Oral Argument Before the Hawai‘i Supreme Court – SCAP-23-0000011
No. SCAP-23-0000011, Thursday, September 14, 2023, 2 p.m.
In the Matter of the Tax Appeal of SCHUYLER E. COLE and MARILYN J. COLE, Taxpayers-Appellants.
The above-captioned case was set for oral argument on the merits at:
Supreme Court Courtroom
Ali‘iōlani Hale, 2nd Floor
417 South King Street
Honolulu, HI 96813
The oral argument was also livestreamed for public viewing via the Judiciary’s YouTube channel at YouTube.com/hawaiicourts and ‘Ōlelo TV 55.
Attorneys for Appellants SCHUYLER E. COLE and MARILY J. COLE:
Scott W. Settle, William G. Meyer III, Ian P. Luthringer, and Harrison K. Goo of Settle Meyer Law
Attorneys for Appellee CITY AND COUNTY OF HONOLULU:
Daniel M. Gluck, Robert M. Kohn, Lee M. Agsalud, and Karen K. Lee, Deputies Corporation Counsel
NOTE: Order assigning Circuit Judge James H. Ashford due to a vacancy, filed 04/13/23.
NOTE: Order granting Application for Transfer, filed 4/18/23.
NOTE: Order assigning Circuit Judge Jeannette H. Castagnetti due to a vacancy, filed 05/15/23.
COURT: Recktenwald, C.J., McKenna and Eddins, JJ., and Circuit Judge Castagnetti and Circuit Judge Ashford, assigned by reason of vacancies
In May 2015, Schuyler Cole and Marilyn Cole filed a Notice of Appeal to the Tax Appeal Court, challenging how a City and County tax law classified some of their residential properties. The Coles’ appeal was consolidated with other tax appeals contesting the same tax laws (collectively, “Taxpayers”). The Court granted summary judgment to the City on July 17, 2017.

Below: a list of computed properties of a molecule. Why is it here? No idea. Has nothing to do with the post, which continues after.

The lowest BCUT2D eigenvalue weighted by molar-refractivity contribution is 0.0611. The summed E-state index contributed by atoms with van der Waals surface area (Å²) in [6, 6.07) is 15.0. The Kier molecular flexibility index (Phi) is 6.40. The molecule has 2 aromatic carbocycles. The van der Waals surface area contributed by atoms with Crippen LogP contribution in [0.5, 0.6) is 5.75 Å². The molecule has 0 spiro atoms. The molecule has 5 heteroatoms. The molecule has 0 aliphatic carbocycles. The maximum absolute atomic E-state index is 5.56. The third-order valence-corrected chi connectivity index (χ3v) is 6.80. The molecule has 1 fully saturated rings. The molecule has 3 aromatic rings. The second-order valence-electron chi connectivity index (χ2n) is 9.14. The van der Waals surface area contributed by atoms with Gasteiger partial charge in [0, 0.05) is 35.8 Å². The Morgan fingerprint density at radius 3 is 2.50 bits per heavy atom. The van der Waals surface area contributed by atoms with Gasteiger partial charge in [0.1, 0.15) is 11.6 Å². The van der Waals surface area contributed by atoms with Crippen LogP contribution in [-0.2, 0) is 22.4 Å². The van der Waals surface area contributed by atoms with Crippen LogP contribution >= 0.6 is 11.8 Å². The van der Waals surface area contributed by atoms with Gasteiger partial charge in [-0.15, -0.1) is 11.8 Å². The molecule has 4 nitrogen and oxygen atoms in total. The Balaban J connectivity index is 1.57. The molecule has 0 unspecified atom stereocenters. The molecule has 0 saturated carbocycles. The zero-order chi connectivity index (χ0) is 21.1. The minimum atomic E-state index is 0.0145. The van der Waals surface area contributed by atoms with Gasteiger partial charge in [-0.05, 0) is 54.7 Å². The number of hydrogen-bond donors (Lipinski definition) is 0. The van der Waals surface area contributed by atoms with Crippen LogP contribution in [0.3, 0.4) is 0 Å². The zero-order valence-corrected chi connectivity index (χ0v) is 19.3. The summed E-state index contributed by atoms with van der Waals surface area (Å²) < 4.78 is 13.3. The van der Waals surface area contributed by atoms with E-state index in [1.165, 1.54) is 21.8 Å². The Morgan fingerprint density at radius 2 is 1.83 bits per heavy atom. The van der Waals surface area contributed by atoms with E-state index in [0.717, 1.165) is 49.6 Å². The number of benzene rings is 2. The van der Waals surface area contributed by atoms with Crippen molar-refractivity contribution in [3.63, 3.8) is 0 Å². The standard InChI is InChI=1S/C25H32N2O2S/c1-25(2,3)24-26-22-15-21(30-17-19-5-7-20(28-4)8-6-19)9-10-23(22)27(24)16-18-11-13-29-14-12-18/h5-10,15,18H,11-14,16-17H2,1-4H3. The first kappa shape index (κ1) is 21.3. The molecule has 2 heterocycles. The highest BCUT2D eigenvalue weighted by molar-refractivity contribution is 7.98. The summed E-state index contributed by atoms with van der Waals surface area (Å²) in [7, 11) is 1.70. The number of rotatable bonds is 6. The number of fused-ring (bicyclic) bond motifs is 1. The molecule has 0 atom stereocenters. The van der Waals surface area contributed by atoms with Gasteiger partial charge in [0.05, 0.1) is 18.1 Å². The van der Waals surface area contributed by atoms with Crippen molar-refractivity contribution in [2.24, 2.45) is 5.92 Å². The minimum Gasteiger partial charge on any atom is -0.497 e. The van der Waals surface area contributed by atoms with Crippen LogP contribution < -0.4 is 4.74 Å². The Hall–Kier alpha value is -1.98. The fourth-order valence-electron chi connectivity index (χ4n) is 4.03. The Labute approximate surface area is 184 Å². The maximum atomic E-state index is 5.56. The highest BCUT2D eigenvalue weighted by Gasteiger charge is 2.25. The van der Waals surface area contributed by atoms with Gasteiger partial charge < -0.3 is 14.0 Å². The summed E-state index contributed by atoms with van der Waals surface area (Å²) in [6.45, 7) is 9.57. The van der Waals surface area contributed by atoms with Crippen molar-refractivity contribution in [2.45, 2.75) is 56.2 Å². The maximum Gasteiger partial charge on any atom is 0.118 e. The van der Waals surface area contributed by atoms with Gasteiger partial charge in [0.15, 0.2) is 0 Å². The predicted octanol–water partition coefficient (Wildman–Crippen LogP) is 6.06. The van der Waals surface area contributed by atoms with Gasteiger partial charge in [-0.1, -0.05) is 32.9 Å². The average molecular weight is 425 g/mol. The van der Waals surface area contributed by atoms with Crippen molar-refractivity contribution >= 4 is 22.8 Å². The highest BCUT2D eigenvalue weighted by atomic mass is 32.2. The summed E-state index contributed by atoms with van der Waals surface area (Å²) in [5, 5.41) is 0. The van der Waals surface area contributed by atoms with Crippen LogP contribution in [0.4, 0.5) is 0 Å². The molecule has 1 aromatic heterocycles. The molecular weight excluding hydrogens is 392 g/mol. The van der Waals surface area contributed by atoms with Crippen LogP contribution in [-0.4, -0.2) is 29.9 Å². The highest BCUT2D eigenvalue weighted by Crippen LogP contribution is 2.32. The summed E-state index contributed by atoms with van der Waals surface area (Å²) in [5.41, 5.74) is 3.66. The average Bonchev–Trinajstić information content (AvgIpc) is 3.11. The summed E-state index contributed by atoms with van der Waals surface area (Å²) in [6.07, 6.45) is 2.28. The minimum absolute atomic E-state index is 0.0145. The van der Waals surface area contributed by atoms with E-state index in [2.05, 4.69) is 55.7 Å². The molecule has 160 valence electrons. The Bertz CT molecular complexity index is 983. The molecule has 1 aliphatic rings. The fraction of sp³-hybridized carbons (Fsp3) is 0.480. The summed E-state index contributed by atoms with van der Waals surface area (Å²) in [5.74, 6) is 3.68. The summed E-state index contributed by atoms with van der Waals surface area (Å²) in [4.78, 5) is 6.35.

On July 26, 2017, the Taxpayers filed a motion for reconsideration. Time passed. The Court did not enter an order on the motion, and the court clerk did not give notice to the parties indicating that the motion had been denied per Hawaiʻi Rules of Appellate Procedure Rule 4(a)(3).
In December 2022, the Taxpayers sent a letter to the Clerk of the Tax Appeal Court. They notified the court that it had not entered an order regarding the July 2017 motion for reconsideration. Three days later, the court entered an order denying the motion. The Taxpayers appealed the court’s July 2017 summary judgment order to the Intermediate Court of Appeals within thirty days of the December 2022 order. This Court accepted the City’s application for transfer.
The City argues that the appellate courts lack jurisdiction over the appeal because it was filed more than five years too late under the limits found in HRAP Rule 4(a)(3). The Taxpayers argue that the time to file an appeal did not expire because the Tax Appeal Court never entered an order or provided notice.